Nutmeg (Myristica fragrans), a nut-like pit or seed, got its English name from Latin nux, meaning nut, and muscat, musky. From the 14th-18th centuries, nutmeg was at the center of the bloody spice wars as the Dutch, Portuguese, French, and English fought over the “spice islands,” the Moluccas in Indonesia, until the English realized they could grow nutmeg trees on their own turf – the Caribbean. Today the Moluccas and Grenada are the largest world suppliers.
Nutmeg has a taste unlike any other in the world. Its intense, musky-sweet flavor comes from myristicin, a volatile oil also found in plants (carrots, celery, parsley), but most abundantly in nutmeg. Today, this oil and other compounds in the spice are the subject of much scientific research, thus far showing promise in pain relief, lowering cholesterol, improving memory and sexual desire, relieving anxiety, indigestion, even reducing wrinkles.
Nutmeg also has a reputation, now confirmed by animal studies, as an inexpensive narcotic (”a cheap high”). However, to feel any effect one would have to consume a heck of a lot: about 2 ounces, an impossible amount to eat in normal food where a teaspoon suffices for a whole cheesecake – which is probably why we never hear of drug enforcement raids on spice cabinets! It’s also why experimentation is a very bad idea – there are more than a few cases of fatal nutmeg poisoning in people who did!
Buying and Storage
The large evergreen nutmeg tree produces two spices – mace and nutmeg. Nutmeg is the seed kernel inside a yellow, peach-size fruit and mace is the lacy covering (aril) on the kernel. A single mature tree produces up to 2,000 nutmegs a year, collected with a long pole with a basket, resembling a lacrosse stick.
Whole nutmeg has more flavor than powdered, but quality can vary. Most come from Indonesia, but those from Grenada are considered the best. Look for nutmegs that are
unbroken, slightly wrinkled, dark brown on the outside, lighter brown inside. Whole nuts will keep for several years in a tightly sealed jar in a dark, dry place and can be grated as required with a nutmeg grater. If kept too long, the whole spice will dry out and loose its volatile oils. Ground keeps about a year under the same conditions.
As mentioned, large amounts of nutmeg can be toxic. It is considered safe, however, when used for culinary purposes, even in generous amounts.
Pain relief: Nutmeg oil is an excellent sedative and anti-inflammatory. Massaging with the oil helps ease muscular and joint pain and sores. It’s very effective for reducing the painful swelling of joints in arthritis, rheumatism, lumbago, etc.
Indigestion: Used in small doses, nutmeg can reduce flatulence, aid digestion, improve the appetite and treat diarrhea, vomiting and nausea.
High cholesterol: Animal studies have found that nutmeg reduces total and LDL (”bad”) cholesterol.
Cancer: Studies have shown that nutmeg extract killed human leukemia cells.
Anxiety: Nutmeg is a relaxant, used in folk medicine to relieve anxiety and depression. Animal studies in India found that nutmeg had an effectiveness similar to common anti- anxiety drugs in alleviating symptoms. The spice also “significantly improved” learning and memory.
Wrinkles: Of 150 plants tested, nutmeg was one of 6 plants found to contain compounds that could inhibit elastase, an enzyme that breaks down elastin, the protein fibers that keep skin youthfully taut and flexible (if elastin breaks down, skin sags). When added to cosmetics, the researchers, reporting in International Journal of Cosmetic Science, concluded that nutmeg has “anti-aging effects on human skin.” A Korean study, found nutmeg protected skin from the sun’s damaging UVB rays.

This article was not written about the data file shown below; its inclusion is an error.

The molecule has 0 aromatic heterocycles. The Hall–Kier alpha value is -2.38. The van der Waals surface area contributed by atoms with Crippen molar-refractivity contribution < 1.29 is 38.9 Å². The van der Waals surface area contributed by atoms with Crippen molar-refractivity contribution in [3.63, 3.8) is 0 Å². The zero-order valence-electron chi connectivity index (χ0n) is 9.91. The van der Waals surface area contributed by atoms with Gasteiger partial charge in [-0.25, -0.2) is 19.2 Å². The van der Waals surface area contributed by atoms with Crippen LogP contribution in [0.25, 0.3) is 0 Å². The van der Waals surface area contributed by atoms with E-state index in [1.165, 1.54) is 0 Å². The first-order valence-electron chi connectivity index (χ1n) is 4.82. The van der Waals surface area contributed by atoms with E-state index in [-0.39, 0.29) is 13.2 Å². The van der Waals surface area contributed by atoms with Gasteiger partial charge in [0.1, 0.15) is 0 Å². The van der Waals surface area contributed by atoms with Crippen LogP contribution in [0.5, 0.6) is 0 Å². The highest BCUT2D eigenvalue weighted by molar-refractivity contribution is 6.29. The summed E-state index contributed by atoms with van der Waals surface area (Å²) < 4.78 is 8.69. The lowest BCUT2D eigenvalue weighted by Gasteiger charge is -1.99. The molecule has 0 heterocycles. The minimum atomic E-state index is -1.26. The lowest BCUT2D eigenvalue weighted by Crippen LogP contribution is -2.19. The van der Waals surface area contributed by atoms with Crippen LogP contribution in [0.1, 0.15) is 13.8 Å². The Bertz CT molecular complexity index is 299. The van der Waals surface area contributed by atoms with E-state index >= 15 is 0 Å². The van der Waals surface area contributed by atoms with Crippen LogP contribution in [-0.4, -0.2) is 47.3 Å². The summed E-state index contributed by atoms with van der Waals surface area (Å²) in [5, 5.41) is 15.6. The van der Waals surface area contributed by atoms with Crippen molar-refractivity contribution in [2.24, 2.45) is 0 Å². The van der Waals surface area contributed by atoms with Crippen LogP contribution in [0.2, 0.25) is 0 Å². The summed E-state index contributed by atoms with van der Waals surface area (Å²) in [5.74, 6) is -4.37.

Sexual desire: Nutmeg is a central nervous stimulant. In ancient Greek medicine it was considered an aphrodisiac, as it is today in India and Pakistan. Investigating this premise, researchers in Journal BMC Complementary and Alternative Medicine found that when experimental animals were fed nutmeg, they went nuts: “The resultant significant and sustained increase in sexual activity indicated that extract of nutmeg possesses aphrodisiac activity, increasing libido.”
In the Kitchen
In Merry Old England, nutmeg was integral to pease porridge, served hot or cold or 9 days old! Today, in the U.S. and British Isles, the spice is used mostly to flavor sweet dishes and beverages – especially alcoholic favorites like eggnog, hot rum, mulled
wine, and other drinks, like cocoa, milkshakes. In the Caribbean, nutmeg goes into just about everything: jerked meats, curries, spice mixes, syrup (with sugar and rum), ice cream, sweet potato pie, chicken, rum cocktails. The French use it to cut the richness of sauces like béchamel, potatoes au gratin, while the Germans add it to standard daily fare – puddings, potato dishes, dumplings, chicken soup. The Indian variety of nutmeg is slightly stronger and more oily than Grenadian or Indonesian. It’s used to flavor vegetables, some desserts, garam masala spice mix. Nutmeg is also the main ingredient in Indian betel leaves, rolled tightly and chewed like chewing tobacco for its digestive and stimulant effects.
The peak of flavor for a nutmeg is the moment you grate it, so it’s best added toward the end of cooking or just before serving. Nutmeg injects a sweet spiceness to savory dishes, like a braise, a slow-cooking casserole or curries made with coconut milk. It adds a new layer of flavor when sprinkled over potatoes or cooked vegetables such as cauliflower, onion, eggplant, cabbage, Brussels sprouts, spinach. The spice cuts through the fat of milk, cream, eggs, cheese and custards, so it makes a perfect marriage with dairy, as well as nut milk soups or smoothies.
The Epicentre: Encyclopedia of Spices
Healing Spices by Bharat Aggarwal, PhD (Sterling Publishing)